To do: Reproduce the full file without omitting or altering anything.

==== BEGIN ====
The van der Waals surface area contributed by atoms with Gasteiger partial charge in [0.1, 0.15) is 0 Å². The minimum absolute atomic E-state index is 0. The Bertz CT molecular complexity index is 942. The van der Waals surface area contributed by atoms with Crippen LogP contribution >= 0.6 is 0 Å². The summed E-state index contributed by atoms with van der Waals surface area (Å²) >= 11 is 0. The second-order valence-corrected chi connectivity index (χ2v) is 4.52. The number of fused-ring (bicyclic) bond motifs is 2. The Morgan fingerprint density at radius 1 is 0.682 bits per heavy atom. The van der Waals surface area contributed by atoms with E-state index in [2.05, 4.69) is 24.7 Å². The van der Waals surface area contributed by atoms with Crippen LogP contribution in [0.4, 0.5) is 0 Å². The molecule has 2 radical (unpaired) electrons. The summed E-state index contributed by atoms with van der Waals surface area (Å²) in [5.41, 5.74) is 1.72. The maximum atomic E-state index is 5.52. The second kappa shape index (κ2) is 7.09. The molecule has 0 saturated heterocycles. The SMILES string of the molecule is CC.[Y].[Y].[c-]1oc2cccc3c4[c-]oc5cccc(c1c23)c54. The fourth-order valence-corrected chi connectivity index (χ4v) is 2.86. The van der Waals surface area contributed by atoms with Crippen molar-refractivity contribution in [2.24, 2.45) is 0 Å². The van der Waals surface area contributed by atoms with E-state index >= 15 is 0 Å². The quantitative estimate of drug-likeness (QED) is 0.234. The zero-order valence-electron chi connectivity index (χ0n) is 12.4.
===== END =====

The van der Waals surface area contributed by atoms with Gasteiger partial charge in [0.1, 0.15) is 0 Å². The minimum absolute atomic E-state index is 0. The Bertz CT molecular complexity index is 942. The van der Waals surface area contributed by atoms with Crippen LogP contribution >= 0.6 is 0 Å². The summed E-state index contributed by atoms with van der Waals surface area (Å²) >= 11 is 0. The second-order valence-corrected chi connectivity index (χ2v) is 4.52. The number of fused-ring (bicyclic) bond motifs is 2. The Morgan fingerprint density at radius 1 is 0.682 bits per heavy atom. The van der Waals surface area contributed by atoms with E-state index in [2.05, 4.69) is 24.7 Å². The van der Waals surface area contributed by atoms with Crippen LogP contribution in [0.4, 0.5) is 0 Å². The molecule has 2 radical (unpaired) electrons. The summed E-state index contributed by atoms with van der Waals surface area (Å²) in [5.41, 5.74) is 1.72. The maximum atomic E-state index is 5.52. The second kappa shape index (κ2) is 7.09. The molecule has 0 saturated heterocycles. The SMILES string of the molecule is CC.[Y].[Y].[c-]1oc2cccc3c4[c-]oc5cccc(c1c23)c54. The fourth-order valence-corrected chi connectivity index (χ4v) is 2.86. The van der Waals surface area contributed by atoms with Crippen molar-refractivity contribution in [2.24, 2.45) is 0 Å². The van der Waals surface area contributed by atoms with E-state index >= 15 is 0 Å². The quantitative estimate of drug-likeness (QED) is 0.234. The zero-order valence-electron chi connectivity index (χ0n) is 12.4.